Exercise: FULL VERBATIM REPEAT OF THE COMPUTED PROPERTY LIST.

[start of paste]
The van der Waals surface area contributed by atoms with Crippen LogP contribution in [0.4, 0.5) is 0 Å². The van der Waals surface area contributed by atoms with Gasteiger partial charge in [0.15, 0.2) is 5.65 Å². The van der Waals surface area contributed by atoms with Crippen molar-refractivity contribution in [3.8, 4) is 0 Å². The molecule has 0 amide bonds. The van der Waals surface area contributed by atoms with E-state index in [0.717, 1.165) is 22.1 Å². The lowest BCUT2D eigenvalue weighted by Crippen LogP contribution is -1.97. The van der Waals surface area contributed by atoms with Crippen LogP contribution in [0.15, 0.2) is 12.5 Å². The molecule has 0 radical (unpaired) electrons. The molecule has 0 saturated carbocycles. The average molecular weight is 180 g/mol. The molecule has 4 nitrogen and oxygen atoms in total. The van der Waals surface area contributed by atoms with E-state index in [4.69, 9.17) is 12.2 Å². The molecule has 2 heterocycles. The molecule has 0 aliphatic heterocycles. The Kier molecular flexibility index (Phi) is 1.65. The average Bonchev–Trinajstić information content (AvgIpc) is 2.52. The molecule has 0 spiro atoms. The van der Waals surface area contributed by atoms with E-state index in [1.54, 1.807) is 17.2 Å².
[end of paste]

The van der Waals surface area contributed by atoms with Crippen LogP contribution in [0.4, 0.5) is 0 Å². The van der Waals surface area contributed by atoms with Gasteiger partial charge in [0.15, 0.2) is 5.65 Å². The van der Waals surface area contributed by atoms with Crippen molar-refractivity contribution in [3.8, 4) is 0 Å². The molecule has 0 amide bonds. The van der Waals surface area contributed by atoms with E-state index in [0.717, 1.165) is 22.1 Å². The lowest BCUT2D eigenvalue weighted by Crippen LogP contribution is -1.97. The van der Waals surface area contributed by atoms with Crippen LogP contribution in [0.15, 0.2) is 12.5 Å². The molecule has 0 radical (unpaired) electrons. The molecule has 0 saturated carbocycles. The average molecular weight is 180 g/mol. The molecule has 4 nitrogen and oxygen atoms in total. The van der Waals surface area contributed by atoms with E-state index in [4.69, 9.17) is 12.2 Å². The molecule has 2 heterocycles. The molecule has 0 aliphatic heterocycles. The Kier molecular flexibility index (Phi) is 1.65. The average Bonchev–Trinajstić information content (AvgIpc) is 2.52. The molecule has 0 spiro atoms. The van der Waals surface area contributed by atoms with E-state index in [1.54, 1.807) is 17.2 Å².